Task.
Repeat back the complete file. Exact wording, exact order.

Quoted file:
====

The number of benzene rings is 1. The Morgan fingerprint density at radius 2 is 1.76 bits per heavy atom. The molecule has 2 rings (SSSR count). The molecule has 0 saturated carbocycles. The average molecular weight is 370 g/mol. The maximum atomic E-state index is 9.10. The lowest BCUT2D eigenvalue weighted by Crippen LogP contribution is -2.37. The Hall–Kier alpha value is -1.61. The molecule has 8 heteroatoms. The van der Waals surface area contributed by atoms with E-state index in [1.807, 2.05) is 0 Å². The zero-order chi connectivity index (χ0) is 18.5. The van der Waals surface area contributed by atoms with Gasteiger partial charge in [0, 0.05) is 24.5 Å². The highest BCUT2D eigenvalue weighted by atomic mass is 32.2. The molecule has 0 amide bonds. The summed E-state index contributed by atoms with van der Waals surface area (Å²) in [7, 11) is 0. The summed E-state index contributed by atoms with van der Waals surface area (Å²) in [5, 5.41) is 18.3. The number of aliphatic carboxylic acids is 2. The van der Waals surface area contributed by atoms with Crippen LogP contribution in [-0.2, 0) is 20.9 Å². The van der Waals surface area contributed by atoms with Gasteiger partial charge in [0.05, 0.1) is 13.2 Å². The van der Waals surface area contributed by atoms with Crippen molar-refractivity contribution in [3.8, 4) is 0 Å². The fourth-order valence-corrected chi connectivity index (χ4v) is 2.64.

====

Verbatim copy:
The number of benzene rings is 1. The Morgan fingerprint density at radius 2 is 1.76 bits per heavy atom. The molecule has 2 rings (SSSR count). The molecule has 0 saturated carbocycles. The average molecular weight is 370 g/mol. The maximum atomic E-state index is 9.10. The lowest BCUT2D eigenvalue weighted by Crippen LogP contribution is -2.37. The Hall–Kier alpha value is -1.61. The molecule has 8 heteroatoms. The van der Waals surface area contributed by atoms with E-state index in [1.807, 2.05) is 0 Å². The zero-order chi connectivity index (χ0) is 18.5. The van der Waals surface area contributed by atoms with Gasteiger partial charge in [0, 0.05) is 24.5 Å². The highest BCUT2D eigenvalue weighted by atomic mass is 32.2. The molecule has 0 amide bonds. The summed E-state index contributed by atoms with van der Waals surface area (Å²) in [7, 11) is 0. The summed E-state index contributed by atoms with van der Waals surface area (Å²) in [5, 5.41) is 18.3. The number of aliphatic carboxylic acids is 2. The van der Waals surface area contributed by atoms with Crippen LogP contribution in [-0.2, 0) is 20.9 Å². The van der Waals surface area contributed by atoms with Gasteiger partial charge in [0.05, 0.1) is 13.2 Å². The van der Waals surface area contributed by atoms with Crippen molar-refractivity contribution in [3.8, 4) is 0 Å². The fourth-order valence-corrected chi connectivity index (χ4v) is 2.64.